Biosecurity: Salmonella infection risk in poultry farms has been observed to be reduced by biosecurity related procedures including visitors and vehicles. Enhancing efficient biosecurity procedures and management techniques in animal and poultry flocks are crucial components of a program to lower the risk of salmonellosis in the production of poultry farms. Plans should be made for intervention strategies, such as Salmonella monitoring programs along the farm to table continuum. Every biosecurity measure (management of human traffic, cleaning and sanitization of all items traveling between flocks, appropriate building location and structure) is an asset in the capacity to endure economically. Biosecurity should be viewed as an insurance premium for a more predictable future, not as an unnecessary expense.

Before the poultry building is constructed, planning for an efficient biosecurity program begins by choosing a location that is distant from other poultry farms, public roads, hatcheries, feed mills, rivers, and lakes that attract wild ducks and shorebirds. Vehicles and equipment used to transport feed, pullets, or dead hens between farms and poultry houses should also be cleaned and sanitized. The exterior of the cars, including the vehicle wells and wheels, should get special attention. Moving between chicken buildings should require both employees and visitors to wash their hands, use disinfectant footbaths, and wear clean apparel and boots. Animals such as wild birds, cats, and other wildlife should not be allowed inside poultry farms.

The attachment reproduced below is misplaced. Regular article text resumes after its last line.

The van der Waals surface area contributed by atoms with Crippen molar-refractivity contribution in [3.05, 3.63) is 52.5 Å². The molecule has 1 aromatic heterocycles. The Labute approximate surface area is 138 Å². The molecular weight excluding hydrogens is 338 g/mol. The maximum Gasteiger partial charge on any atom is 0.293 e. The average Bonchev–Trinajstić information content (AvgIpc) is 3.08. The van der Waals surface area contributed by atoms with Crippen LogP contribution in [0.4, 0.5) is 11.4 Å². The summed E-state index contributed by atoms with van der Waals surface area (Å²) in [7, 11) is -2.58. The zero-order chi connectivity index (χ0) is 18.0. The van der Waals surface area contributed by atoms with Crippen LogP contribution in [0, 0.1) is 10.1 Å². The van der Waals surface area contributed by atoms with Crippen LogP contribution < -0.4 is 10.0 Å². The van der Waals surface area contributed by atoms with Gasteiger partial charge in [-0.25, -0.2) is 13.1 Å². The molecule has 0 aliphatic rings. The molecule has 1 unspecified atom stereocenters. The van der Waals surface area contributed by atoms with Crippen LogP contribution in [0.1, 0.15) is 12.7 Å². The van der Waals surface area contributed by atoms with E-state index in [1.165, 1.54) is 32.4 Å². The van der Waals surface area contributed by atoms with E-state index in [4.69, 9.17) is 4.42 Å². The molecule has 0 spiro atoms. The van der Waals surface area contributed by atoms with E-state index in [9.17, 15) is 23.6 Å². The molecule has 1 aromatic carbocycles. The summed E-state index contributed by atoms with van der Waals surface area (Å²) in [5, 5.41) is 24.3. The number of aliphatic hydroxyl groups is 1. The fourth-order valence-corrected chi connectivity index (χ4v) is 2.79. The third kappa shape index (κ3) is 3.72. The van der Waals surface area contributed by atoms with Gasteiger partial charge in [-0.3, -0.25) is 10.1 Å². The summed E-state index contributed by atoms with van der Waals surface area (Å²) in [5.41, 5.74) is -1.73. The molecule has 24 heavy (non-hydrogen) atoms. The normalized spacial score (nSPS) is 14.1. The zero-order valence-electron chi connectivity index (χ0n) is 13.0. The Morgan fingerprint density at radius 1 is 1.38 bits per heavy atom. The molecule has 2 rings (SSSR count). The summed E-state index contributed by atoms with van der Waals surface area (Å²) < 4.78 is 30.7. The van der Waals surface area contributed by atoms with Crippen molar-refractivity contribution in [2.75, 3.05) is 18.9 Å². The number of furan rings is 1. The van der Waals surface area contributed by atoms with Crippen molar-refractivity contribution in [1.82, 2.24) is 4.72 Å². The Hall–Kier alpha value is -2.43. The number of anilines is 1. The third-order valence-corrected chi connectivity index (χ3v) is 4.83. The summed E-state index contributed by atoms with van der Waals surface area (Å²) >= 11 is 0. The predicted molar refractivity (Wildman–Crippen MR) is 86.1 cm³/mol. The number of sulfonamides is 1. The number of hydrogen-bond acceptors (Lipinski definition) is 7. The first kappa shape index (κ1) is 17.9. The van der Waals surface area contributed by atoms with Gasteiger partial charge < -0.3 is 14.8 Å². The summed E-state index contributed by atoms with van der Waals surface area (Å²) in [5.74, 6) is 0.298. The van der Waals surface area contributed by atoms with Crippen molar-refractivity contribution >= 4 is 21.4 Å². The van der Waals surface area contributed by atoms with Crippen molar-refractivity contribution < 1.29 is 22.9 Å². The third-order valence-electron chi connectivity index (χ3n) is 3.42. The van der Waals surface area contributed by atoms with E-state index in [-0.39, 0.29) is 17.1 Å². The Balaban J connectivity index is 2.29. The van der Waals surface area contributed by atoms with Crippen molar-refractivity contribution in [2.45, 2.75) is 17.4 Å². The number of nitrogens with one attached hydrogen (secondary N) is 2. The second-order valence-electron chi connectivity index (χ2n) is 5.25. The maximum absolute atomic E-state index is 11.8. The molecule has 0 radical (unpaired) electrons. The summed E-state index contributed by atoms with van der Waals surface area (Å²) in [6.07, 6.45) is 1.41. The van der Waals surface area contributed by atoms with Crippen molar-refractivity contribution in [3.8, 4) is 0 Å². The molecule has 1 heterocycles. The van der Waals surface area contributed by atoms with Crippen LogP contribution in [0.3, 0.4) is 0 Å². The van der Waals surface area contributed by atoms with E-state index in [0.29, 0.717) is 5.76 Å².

Rodent control: Rats and mice are the main reservoir and source of infection for laying hens and are biological vectors that can spread and increase the amount of Salmonella in chicken houses. Because food, water, and shelter are all easily accessible, rats find chicken houses to be the ideal places to dwell, and high rodent populations in chicken houses have regularly been linked to laying hens with Salmonella infections. Salmonella enterica infection is more common in laying hens on farms with high rodent densities when compared to hens on farms with low rodent densities. Even after cleaning and disinfecting the home, Salmonella enterica may remain in rat populations on a farm for at least 10 months. Rodent infestation and inadequate cleaning procedures have been linked to Salmonella enterica infection of consecutive flocks of chickens. Because they move around, mice and rats can transfer Salmonella from one flock to another, to the adjacent homes on the same property, and neighboring farms.